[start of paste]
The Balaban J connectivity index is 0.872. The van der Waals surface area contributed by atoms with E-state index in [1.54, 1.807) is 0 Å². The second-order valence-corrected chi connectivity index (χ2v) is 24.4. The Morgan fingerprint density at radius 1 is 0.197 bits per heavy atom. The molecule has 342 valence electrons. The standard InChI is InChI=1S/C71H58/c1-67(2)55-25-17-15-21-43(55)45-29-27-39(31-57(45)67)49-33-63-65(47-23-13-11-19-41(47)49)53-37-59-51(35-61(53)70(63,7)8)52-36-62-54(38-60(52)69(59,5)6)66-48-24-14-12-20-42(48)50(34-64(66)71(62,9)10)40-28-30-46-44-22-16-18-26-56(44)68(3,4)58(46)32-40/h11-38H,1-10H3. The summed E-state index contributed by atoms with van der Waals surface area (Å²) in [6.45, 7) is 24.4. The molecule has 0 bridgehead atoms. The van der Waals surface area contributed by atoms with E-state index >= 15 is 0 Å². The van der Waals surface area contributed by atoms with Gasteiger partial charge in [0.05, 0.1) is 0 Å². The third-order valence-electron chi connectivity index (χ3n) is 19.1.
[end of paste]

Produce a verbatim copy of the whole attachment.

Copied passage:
The Balaban J connectivity index is 0.872. The van der Waals surface area contributed by atoms with E-state index in [1.54, 1.807) is 0 Å². The second-order valence-corrected chi connectivity index (χ2v) is 24.4. The Morgan fingerprint density at radius 1 is 0.197 bits per heavy atom. The molecule has 342 valence electrons. The standard InChI is InChI=1S/C71H58/c1-67(2)55-25-17-15-21-43(55)45-29-27-39(31-57(45)67)49-33-63-65(47-23-13-11-19-41(47)49)53-37-59-51(35-61(53)70(63,7)8)52-36-62-54(38-60(52)69(59,5)6)66-48-24-14-12-20-42(48)50(34-64(66)71(62,9)10)40-28-30-46-44-22-16-18-26-56(44)68(3,4)58(46)32-40/h11-38H,1-10H3. The summed E-state index contributed by atoms with van der Waals surface area (Å²) in [6.45, 7) is 24.4. The molecule has 0 bridgehead atoms. The van der Waals surface area contributed by atoms with E-state index >= 15 is 0 Å². The van der Waals surface area contributed by atoms with Gasteiger partial charge in [0.05, 0.1) is 0 Å². The third-order valence-electron chi connectivity index (χ3n) is 19.1.